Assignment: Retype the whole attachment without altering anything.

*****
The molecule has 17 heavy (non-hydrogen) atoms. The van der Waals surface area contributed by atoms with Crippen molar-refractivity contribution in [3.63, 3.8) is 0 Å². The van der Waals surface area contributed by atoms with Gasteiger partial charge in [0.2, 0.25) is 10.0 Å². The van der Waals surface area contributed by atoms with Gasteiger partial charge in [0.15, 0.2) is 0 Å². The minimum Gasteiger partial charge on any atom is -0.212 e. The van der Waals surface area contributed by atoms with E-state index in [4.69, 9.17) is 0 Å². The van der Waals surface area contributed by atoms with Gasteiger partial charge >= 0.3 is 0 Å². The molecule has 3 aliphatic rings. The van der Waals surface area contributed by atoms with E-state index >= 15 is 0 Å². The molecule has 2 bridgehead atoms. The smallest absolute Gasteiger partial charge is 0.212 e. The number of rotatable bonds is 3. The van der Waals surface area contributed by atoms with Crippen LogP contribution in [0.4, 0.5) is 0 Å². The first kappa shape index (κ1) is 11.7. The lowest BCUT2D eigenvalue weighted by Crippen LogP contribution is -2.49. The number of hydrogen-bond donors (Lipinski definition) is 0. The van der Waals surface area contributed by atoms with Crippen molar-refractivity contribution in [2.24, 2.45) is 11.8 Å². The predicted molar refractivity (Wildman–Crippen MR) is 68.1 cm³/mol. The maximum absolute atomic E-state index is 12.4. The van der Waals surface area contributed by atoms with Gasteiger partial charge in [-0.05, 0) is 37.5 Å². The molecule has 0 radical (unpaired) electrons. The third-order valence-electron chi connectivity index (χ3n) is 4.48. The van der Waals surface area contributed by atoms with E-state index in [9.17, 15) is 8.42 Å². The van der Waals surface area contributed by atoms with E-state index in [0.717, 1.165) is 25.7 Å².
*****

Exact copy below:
The molecule has 17 heavy (non-hydrogen) atoms. The van der Waals surface area contributed by atoms with Crippen molar-refractivity contribution in [3.63, 3.8) is 0 Å². The van der Waals surface area contributed by atoms with Gasteiger partial charge in [0.2, 0.25) is 10.0 Å². The van der Waals surface area contributed by atoms with Gasteiger partial charge in [0.15, 0.2) is 0 Å². The minimum Gasteiger partial charge on any atom is -0.212 e. The van der Waals surface area contributed by atoms with E-state index in [4.69, 9.17) is 0 Å². The van der Waals surface area contributed by atoms with Gasteiger partial charge >= 0.3 is 0 Å². The molecule has 3 aliphatic rings. The van der Waals surface area contributed by atoms with E-state index >= 15 is 0 Å². The molecule has 2 bridgehead atoms. The smallest absolute Gasteiger partial charge is 0.212 e. The number of rotatable bonds is 3. The van der Waals surface area contributed by atoms with Crippen LogP contribution in [0.4, 0.5) is 0 Å². The first kappa shape index (κ1) is 11.7. The lowest BCUT2D eigenvalue weighted by Crippen LogP contribution is -2.49. The number of hydrogen-bond donors (Lipinski definition) is 0. The van der Waals surface area contributed by atoms with Crippen molar-refractivity contribution in [2.24, 2.45) is 11.8 Å². The predicted molar refractivity (Wildman–Crippen MR) is 68.1 cm³/mol. The maximum absolute atomic E-state index is 12.4. The van der Waals surface area contributed by atoms with Gasteiger partial charge in [-0.05, 0) is 37.5 Å². The molecule has 0 radical (unpaired) electrons. The third-order valence-electron chi connectivity index (χ3n) is 4.48. The van der Waals surface area contributed by atoms with E-state index in [9.17, 15) is 8.42 Å². The van der Waals surface area contributed by atoms with E-state index in [0.717, 1.165) is 25.7 Å².